A recent study of mammal extinctions during and after the Ice Age found that the large mammals (megafauna) that went extinct during the period of 115,000 years ago through 500 years ago (the Late Quaternary) had smaller brains in relation to body mass than those that survived:
The researchers explain that the last Ice Age was characterized by the widespread extinction of large and giant animals on all continents on earth (except Antarctica). Among these were, in America, giant ground sloths weighing 4 tons, a giant armadillo weighing a ton, and mastodons; in Australia the marsupial diprotodon weighing a ton, giant kangaroos, and a marsupial ‘lion’; and in Eurasia giant deer, woolly rhinoceros, mammoth, and giant elephants weighing up to 11 tons,. Other large animals, however, such as elephants, rhinos, and hippos, survived this extinction event and exist to this day. The researchers also note that in some places, the extinction was particularly widespread; in Australia, the red and grey kangaroos are today the largest native animals, and in South America the largest survivors are the guanaco and vicuña (similar to the llama, which is a domesticated animal), and the tapir while many of the species weighing half a ton or more have become extinct.Tel-Aviv University, “Brain size determined the chances of survival among large animals, study finds” at ScienceDaily (May 9, 2022)
Their hypothesis is that a large brain correlates to higher intelligence and that higher intelligence meant more flexibility in behavior, so as to adapt to changing circumstances, including hunting by humans, who had begun to develop lethal weapons. Specifically, survivors had brains that were 53% larger relative to body mass than extinguished species’ brains:
Using logistic, and mixed effect models, and controlling for phylogeny and body mass, we found that large brains were associated with higher probability to survive the Late Quaternary extinctions, and that extant species have brains that are, on average, 53% larger when accounting for order as a random effect, and 83% when fitting a single regression line. Moreover, we found that models that used brain size in addition to body size predicted extinction status better than models that used only body size. We propose that possessing a large brain was an important, yet so far neglected characteristic of surviving megafauna species.Dembitzer, J., Castiglione, S., Raia, P. et al. Small brains predisposed Late Quaternary mammals to extinction. Sci Rep 12, 3453 (2022). https://doi.org/10.1038/s41598-022-07327-9. The paper is open access.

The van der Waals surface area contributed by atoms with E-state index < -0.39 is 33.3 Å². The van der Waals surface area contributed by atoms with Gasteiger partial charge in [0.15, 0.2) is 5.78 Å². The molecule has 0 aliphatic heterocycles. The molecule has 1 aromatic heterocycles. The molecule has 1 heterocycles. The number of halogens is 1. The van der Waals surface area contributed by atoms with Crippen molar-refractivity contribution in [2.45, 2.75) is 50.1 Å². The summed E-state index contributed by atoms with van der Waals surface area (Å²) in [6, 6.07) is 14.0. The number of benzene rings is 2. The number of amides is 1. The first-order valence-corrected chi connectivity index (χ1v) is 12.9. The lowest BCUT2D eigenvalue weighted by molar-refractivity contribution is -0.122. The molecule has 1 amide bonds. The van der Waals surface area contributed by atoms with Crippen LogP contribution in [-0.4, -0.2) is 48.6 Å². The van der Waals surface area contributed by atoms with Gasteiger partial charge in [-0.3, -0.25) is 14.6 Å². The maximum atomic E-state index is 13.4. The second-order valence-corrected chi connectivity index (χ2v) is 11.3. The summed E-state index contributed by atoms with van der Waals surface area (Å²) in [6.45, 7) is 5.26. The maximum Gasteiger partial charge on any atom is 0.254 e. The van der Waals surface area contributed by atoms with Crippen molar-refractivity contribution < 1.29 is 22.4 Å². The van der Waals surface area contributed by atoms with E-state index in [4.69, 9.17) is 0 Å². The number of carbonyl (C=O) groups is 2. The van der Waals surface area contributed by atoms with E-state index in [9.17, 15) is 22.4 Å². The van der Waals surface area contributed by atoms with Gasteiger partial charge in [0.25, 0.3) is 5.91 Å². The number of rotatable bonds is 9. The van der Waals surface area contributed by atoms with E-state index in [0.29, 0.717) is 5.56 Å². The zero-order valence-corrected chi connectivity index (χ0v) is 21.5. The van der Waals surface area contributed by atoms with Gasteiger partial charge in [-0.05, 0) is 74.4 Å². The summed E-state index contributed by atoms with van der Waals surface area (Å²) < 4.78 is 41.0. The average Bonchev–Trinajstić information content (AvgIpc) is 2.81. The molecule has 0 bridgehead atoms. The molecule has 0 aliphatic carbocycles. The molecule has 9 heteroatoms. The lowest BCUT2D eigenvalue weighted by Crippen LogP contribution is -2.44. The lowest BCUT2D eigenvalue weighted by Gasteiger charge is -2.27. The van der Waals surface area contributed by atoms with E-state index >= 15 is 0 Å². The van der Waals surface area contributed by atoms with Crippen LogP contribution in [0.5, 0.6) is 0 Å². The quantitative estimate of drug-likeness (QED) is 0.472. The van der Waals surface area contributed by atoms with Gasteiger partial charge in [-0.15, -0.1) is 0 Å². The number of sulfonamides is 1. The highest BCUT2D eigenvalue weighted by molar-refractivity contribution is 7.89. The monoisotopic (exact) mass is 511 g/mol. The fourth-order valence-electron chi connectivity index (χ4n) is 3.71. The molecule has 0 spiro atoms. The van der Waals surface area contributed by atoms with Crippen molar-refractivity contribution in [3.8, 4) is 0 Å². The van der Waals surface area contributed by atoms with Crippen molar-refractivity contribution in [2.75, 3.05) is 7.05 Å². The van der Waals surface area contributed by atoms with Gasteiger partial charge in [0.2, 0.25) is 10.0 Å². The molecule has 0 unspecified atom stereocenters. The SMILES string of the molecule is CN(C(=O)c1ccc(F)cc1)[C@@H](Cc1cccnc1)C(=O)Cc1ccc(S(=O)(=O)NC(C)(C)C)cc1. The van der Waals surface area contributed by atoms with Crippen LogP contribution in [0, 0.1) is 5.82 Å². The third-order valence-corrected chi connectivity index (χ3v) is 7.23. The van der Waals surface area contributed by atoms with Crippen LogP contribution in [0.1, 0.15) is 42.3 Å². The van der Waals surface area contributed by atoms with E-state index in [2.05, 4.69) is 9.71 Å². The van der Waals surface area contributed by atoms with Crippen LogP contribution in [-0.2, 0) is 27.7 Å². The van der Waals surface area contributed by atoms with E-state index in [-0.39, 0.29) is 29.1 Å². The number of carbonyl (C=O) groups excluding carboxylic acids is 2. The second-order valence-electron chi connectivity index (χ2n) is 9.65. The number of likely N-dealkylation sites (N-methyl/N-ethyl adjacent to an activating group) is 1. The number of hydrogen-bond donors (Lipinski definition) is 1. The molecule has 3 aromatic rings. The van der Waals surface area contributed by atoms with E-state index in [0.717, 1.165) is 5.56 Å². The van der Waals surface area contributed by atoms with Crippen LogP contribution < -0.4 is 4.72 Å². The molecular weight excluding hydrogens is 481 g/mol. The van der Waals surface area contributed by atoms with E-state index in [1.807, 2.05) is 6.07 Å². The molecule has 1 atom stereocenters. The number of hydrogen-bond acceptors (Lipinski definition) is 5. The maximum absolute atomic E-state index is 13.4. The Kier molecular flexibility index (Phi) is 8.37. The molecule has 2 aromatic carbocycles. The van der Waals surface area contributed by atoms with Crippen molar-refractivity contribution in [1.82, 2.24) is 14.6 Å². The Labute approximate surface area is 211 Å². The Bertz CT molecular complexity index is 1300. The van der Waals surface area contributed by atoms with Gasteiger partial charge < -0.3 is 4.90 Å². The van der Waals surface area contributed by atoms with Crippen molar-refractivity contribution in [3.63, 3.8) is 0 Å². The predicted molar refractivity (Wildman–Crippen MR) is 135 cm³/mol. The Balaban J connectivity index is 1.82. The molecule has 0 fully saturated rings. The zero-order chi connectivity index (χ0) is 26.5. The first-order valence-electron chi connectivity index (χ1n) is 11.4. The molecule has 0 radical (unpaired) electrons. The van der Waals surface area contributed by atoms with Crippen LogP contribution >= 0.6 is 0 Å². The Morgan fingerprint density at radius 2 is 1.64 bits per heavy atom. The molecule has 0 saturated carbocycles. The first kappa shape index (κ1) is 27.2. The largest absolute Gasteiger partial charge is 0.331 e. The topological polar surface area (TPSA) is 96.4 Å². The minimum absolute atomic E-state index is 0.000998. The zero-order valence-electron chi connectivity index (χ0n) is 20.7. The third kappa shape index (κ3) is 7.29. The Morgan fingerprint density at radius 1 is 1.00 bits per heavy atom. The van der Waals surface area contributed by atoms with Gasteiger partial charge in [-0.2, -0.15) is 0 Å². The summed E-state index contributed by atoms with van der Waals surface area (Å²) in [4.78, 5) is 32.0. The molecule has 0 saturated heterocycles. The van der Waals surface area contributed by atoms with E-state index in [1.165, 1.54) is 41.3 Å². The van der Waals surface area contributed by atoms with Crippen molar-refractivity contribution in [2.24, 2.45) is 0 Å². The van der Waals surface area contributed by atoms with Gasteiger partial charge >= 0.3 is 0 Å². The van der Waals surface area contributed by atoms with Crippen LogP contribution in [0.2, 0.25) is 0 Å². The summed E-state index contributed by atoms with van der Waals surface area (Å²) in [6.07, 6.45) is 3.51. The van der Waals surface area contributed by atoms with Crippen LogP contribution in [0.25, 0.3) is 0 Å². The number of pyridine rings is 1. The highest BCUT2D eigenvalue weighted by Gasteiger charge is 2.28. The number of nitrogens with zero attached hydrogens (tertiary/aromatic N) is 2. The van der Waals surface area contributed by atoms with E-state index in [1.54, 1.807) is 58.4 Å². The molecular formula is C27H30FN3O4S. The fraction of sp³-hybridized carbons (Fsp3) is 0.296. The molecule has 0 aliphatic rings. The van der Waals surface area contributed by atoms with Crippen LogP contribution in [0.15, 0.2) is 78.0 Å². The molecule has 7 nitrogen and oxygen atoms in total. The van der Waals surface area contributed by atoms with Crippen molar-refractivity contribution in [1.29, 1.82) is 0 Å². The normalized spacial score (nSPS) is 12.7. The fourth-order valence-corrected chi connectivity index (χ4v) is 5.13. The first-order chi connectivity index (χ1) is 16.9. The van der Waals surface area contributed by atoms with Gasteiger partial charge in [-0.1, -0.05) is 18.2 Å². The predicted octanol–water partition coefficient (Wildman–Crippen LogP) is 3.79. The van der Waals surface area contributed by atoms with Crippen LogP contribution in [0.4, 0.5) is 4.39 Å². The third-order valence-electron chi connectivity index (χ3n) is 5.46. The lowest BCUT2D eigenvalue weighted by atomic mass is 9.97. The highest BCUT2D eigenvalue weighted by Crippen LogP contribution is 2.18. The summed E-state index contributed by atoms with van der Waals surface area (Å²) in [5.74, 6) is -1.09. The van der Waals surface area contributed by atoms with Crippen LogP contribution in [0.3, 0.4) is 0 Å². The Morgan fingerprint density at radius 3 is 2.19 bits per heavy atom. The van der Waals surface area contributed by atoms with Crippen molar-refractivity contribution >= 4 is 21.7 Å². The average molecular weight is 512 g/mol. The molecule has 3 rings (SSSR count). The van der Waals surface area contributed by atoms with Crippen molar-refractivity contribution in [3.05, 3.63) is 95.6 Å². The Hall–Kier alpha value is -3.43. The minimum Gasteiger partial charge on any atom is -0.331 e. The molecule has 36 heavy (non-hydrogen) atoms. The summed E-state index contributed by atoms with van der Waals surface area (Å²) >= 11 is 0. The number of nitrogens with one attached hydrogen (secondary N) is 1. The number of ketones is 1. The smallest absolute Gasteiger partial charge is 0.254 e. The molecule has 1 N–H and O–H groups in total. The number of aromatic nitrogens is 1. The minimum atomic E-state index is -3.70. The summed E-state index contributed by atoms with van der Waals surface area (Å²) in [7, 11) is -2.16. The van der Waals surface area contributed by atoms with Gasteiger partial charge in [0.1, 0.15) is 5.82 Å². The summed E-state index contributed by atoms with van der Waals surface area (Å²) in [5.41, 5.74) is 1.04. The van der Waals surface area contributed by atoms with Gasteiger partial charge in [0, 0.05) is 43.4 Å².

That sounds reasonable in principle. But a couple of cautions might be in order based on other known information about the relationship between brain size and brain capacity.
According to one study, lemurs, with brains 1/200th the size of chimps’ brains, passed the same IQ test.
Sometimes a small brain is actually an advantage. This is especially true of flighted life forms such as birds and insects. Consider the gnat ogre fly, with a brain “smaller than the period at the end of this sentence”: “The researchers attribute the fly’s ability to adjust its trajectory so rapidly to its small size, which allows signals to travel rapidly from eye to brain to flight muscles.”
Small brains can succeed if they are highly organized for survival: “ … researchers say, fly brains may be organized so as to make predictions based on universal design aspects of animal nervous systems, to avoid the swat.” Thus, the fact that the fly has only 100,000 to a million neurons depending on species, and you have 86 billion neurons doesn’t improve your chances of a successful swat because the fly’s neurons are organized with only a few goals (like anti-swat), not thousands of them (as you have).
Of course, the Quaternary megafaunas’ brains may have been — not only small — but not particularly well organized for survival in the face of changing circumstances. That would be a challenge to study with the materials we currently have. But we can’t just use size as the deciding factor.
Navigator Eric Cassell, who has studied the advanced navigation systems we sometimes find in life forms with very small brains, thinks that the principles on which they operate are algorithmic, as in computers: “Consider, for example, butterflies migrating over several generations from Canada to Mexico and back. No single butterfly makes the whole trip there or back.” If the butterflies inherit an algorithm, they don’t need to “think about it,” in the human sense, which reduces the need for a large brain.
While the human brain is large,compared to that other other species, it has actually shrunk 10% in the last 40,000 years, with no negative impact on human numbers or cultural development.
And then there is the hard-to-account-for fact that some humans live normal lives with very little brain or brains split in half or half removed (for surgical reasons).
If it were just humans, we could say it was part of human uniqueness. But recently, an aged lab rat was sent to a lab for a study on aging and it turned out to have never had much brain at all — yet it lived in a lab in such a normal way that the fact was undetected until a brain scan was done.
In short, there may very well be a relationship between brain size and survival in megafauna but that relationship is not straightforward.
Note: “Marsupial lion” of Australia?
You may also wish to read: Can largely rearranged genomes explain why octopuses are smart? Even compared to each other, the genomes of three cephalopods studied had been broken up and extensively reorganized. The relationship between massive genome rearrangement and very high intelligence in an invertebrate remains unclear but it is a promising research avenue.